After 40 years of wandering in the wilderness as a minority party, House Republicans are ready to slash and burn what they see as a bloated federal bureaucracy. The next two years will demonstrate just how powerful the legislative branch can be when both House and Senate are controlled by a strong-willed party on a mission. Electric industry officials seem optimistic, but cautious, about this Republican revolution.
Fortnightly Magazine - March 15 1995
Increasing competition in the electric power industry is likely to entail a little-recognized major complication (em greater difficulty in siting transmission lines. The stakes will often be greater, the opposition could be stronger, and both put a premium on finding a process that can win public acceptance cost-effectively.
The U.S. Court of Appeals for the Sixth Circuit has upheld the Nuclear Regulatory Commission's (NRC's) decision approving the VSC-24 concrete cask for storing spent nuclear fuels. The generic approval of the technology permitted Consumers Power Co. to construct dry cask facilities at its Palisades nuclear project and begin loading spent fuel. The State of Michigan and owners of land near the Palisades plant claimed that the Atomic Energy Act required the NRC to hold hearings to consider site-specific issues.
The governments of most Latin American countries have yet to establish clear policies about the future ownership of existing generation assets, but they do expect future capacity to be largely developed by the private sector. This has created friction in some countries between governments, which are eager to limit the role of the state in electric supply, and national utilities, which feel threatened and continue preparing traditional expansion plans.
The Federal Energy Regulatory Commission (FERC) has opened a paper hearing on electric loop flow issues arising from the unscheduled flow mitigation plan filed by the Western Systems Coordinating Council (WSCC) (Docket No. ER95-215-000). WSCC members have endured loop flow problems in their region for over 20 years. Expanding on previous ideas, the plan includes the coordinated operation of "controllable devices," such as phase-shifting transformers, that can reduce the level of unscheduled flow by altering power flows on parallel alternating current transfer paths.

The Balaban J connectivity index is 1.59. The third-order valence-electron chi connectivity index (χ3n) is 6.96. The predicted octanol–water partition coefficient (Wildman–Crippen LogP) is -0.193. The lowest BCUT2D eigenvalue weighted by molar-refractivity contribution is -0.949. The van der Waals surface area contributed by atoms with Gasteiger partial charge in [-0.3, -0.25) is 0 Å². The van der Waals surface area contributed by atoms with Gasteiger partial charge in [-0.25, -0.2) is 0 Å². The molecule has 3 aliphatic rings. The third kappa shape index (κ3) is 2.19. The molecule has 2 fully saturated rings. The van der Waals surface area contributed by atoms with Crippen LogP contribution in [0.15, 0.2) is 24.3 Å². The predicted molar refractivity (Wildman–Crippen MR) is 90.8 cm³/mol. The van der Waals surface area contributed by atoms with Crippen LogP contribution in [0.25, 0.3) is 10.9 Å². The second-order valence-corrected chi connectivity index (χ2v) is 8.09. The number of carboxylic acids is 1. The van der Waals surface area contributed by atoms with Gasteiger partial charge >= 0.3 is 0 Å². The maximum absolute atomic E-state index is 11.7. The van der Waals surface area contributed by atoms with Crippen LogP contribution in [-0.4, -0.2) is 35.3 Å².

This fight is for the heart and soul of regulation everywhere. The Federal Energy Regulatory Commission (FERC) won the first round on February 22, but I think there's more to come.
The fight involves incentives for nonutility generators (NUGs). It also touches on PURPA (em the Public Utility Regulatory Policies Act of 1978 (em which guarantees a market to cogenerators or power producers (QFs) who qualify. But more important, this battle involves regulatory philosophy.
The Federal Energy Regulatory Commission (FERC) has accepted and suspended tariff filings made by Tennessee Gas Pipeline Co. (TGP), ordering its staff to convene a technical conference on various issues related to TGP's post-restructuring compliance (Docket Nos. RP95-88-000 and RP95-112-000). The issues under investigation include capacity release, storage, and scheduling, as well as TGP's proposed $118-million rate increase. The FERC noted that TGP's customers "have expressed a high degree of dissatisfaction" with service from TGP. Commissioner James J.
Thomas L. Fisher, president of NICOR Inc., will become CEO at the company's annual meeting on May 3. He also is expected to become chairman in December, succeeding Richard G. Cline. Fisher, 50, joined NICOR's principal subsidiary, Northern Illinois Gas Co., in 1967, became president and CEO in 1988, and has served in a number of executive positions.
PECO Energy Co. president Corbin A. McNeill, Jr. will assume the additional position of CEO at the company's April 12 annual meeting. Joseph F.
The Federal Energy Regulatory Commission (FERC) has reviewed network transmission tariffs filed by Wisconsin Public Service Corp. (WPS) and Wisconsin Electric Power Co. (WEPCO) in compliance with a Wisconsin Public Service Commission (PSC) order requiring a FERC tariff that provides network service comparable to the service the utilities reserve for themselves. The case arose out of applications filed at the PSC by four utilities in late 1990 and early 1991.
The Kansas City Board of Trade has asked the Commodity Futures Trading Commission (CFTC) to approve a natural gas futures and options trading contract for a summer launch. The designated delivery point is the Permian/Waha Hub in West Texas, operated by Valero Transmission Co. Kansas City Board chairman Don Hills says the western gas futures contract is necessary because gas prices differ significantly across the country, due to seasonal weather extremes and the diverse origins of supply.